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Ski migration

I think migration to the far away, snow-covered mountains of the West really began in a railroad yard in Omaha, Neb., during the summer of 1936. It began immediately after Averill Harriman, whose father owned the Union Pacific Railroad, financed the construction of America’s first destination ski resort, Sun Valley, Idaho.

Steve Hannagan, Averill’s public relations genius told him, “no one would travel half way across America to freeze to death hanging onto a wet or frozen rope tow, so you have to come up with a better way to get up a hill so the guests may ski down without all the work of climbing up,” as most skiers had had to do. At that time, there were only a few rope tows in America so Hannagan’s suggestion was visionary.

Almost immediately, the railroad engineers went to work to invent the world’s first chairlift. It would be erected in the remote Wood River Valley in Idaho. Hannagan also decided that this resort should be called Sun Valley, Idaho, instead of Ketchum, Idaho.

While construction on the lodge and the new invention they decided to call a chairlift was proceeding rapidly, it was realized that there were not enough people in that part of the world with the necessary skills to service the Lodge guests, run the chairlift, teach skiing and the hundreds of other skills necessary to keep the guests happy.

Since the new resort was owned by the Union Pacific railroad, Hannagan decided to offer people a free, roundtrip train ticket from the railroad headquarters in Omaha to Sun Valley. A promise was made, offering a job that would include room and board and $125 a month to work and stay there for the winter. Some of those early immigrants arrived in Sun Valley with their worldly possessions in a cardboard suitcase and never left. Should they be called ski bums? I don’t think so because they worked hard at whatever job they settled into when they arrived. That type of migration continues to this day, but without the free transportation to the ski resort of someone’s choice.

In addition to the migratory workers from Omaha, most of the ski instructors arrived from St. Anton, Austria, where Harriman had learned to ski. A dozen or more skilled waiters, cooks and hospitality personnel also arrived from Europe. Looking back on their immigration dates, I think they were smart enough to round up the money to escape just before Hitler invaded Austria and World War II was under way. When America was brought into the war, most of those Austrian ski instructors at Sun Valley became members of the famous Tenth Mountain Division ski troops, helping teach many of our troops to become proficient skiers and survive in the mountains.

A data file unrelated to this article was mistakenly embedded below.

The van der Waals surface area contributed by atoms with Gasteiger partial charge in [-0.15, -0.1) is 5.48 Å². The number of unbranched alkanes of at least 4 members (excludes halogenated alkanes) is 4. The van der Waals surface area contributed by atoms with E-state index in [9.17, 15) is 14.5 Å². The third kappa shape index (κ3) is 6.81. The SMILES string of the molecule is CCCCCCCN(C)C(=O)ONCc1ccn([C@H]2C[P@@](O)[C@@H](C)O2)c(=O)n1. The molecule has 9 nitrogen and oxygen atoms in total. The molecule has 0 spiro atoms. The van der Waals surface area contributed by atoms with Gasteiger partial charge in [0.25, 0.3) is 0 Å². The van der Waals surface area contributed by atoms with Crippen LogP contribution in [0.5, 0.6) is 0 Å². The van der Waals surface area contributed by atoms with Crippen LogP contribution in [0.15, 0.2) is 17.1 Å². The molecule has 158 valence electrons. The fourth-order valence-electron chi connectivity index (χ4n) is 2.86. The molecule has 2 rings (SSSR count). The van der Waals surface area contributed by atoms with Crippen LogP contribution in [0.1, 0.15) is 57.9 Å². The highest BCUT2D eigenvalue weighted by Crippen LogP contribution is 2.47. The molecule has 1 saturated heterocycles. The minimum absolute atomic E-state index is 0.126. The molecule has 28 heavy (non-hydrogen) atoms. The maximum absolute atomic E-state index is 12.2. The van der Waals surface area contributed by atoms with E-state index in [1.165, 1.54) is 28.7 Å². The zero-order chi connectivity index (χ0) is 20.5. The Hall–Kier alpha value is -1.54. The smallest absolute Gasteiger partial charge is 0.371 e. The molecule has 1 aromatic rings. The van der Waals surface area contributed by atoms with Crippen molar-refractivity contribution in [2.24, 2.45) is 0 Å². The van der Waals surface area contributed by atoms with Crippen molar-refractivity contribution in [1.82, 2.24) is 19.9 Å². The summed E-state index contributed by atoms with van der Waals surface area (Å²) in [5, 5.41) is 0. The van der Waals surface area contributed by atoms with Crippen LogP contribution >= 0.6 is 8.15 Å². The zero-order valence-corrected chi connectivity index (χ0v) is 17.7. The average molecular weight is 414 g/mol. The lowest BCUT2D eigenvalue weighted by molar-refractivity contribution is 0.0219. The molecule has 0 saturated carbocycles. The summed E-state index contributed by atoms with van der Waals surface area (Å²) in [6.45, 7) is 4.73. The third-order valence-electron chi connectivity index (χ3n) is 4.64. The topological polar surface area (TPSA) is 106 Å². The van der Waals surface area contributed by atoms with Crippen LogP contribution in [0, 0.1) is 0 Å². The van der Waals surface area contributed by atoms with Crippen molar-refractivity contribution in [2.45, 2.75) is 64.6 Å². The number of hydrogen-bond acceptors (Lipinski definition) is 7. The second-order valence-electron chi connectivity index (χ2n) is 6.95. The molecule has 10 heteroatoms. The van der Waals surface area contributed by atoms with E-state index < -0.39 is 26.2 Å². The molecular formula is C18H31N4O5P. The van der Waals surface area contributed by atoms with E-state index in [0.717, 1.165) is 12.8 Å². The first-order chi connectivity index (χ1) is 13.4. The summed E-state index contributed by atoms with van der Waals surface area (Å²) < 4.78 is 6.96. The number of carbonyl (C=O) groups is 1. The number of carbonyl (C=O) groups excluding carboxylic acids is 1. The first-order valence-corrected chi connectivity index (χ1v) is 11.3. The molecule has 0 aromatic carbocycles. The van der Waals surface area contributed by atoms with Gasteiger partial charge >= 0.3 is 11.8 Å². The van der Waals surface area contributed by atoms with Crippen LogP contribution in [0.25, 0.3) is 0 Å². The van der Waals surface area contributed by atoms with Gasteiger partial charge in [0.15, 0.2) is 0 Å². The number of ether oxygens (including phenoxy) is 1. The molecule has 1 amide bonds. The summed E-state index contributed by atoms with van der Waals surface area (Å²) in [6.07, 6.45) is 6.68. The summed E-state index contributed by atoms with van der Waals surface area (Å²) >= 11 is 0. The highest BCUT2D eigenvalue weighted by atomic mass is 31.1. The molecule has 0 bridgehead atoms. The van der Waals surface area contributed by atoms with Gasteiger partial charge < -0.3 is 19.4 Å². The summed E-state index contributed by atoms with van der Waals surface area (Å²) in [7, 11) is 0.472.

In 1936, when the first Omaha volunteers accepted those Sun Valley jobs at $125 a month plus room and board, minimum wages in America were 25 cents an hour. That’s $20 a month, so this was a really good deal.

Why wouldn’t anyone who heard about these high wages and room and board immediately migrate to Sun Valley to work hard only to be called a ski bum? In my opinion, anyone who still uses the words ski bum only uses them because they wish they could live, ski and work in a ski resort 50 weeks a year and, in reverse, visit a city two weeks a year. Most people work in the city to earn the money for a one- or two-week-a-year ski vacation.

I was lucky, I lived on the beach when I was producing most of my ski movies and as my business grew I was able to spend my winters with my camera and skis anywhere in the world that I wanted to film, and return to my home either on the beach or the ski resort where my wife, Laurie, and I choose to live.

Most of my friends resisted running away from the cities. The rare few who migrated to the resorts, stayed there while they learned a trade and settled down. Did any of the migrants to the ski resorts ever make a gazillion dollars as some of their college friends who stayed in the cities did? Probably not, but when you have a season ski pass for you and your family, you don’t need to earn all of that money for airplane tickets, rental cars and stuff necessary to fly off to Mount Paradise for two weeks every year and hope for good snow while you are there.

It’s great when that blue sky day with a foot of untracked powder is yours, because you have in your work rules that you can take powder snow days off (because you wrote the rules). It makes you realize that you have been doing everything right since your grandfather made the right decision when he got on that train in Omaha in the summer of 1936, settled in the Wood River Valley and never went back.

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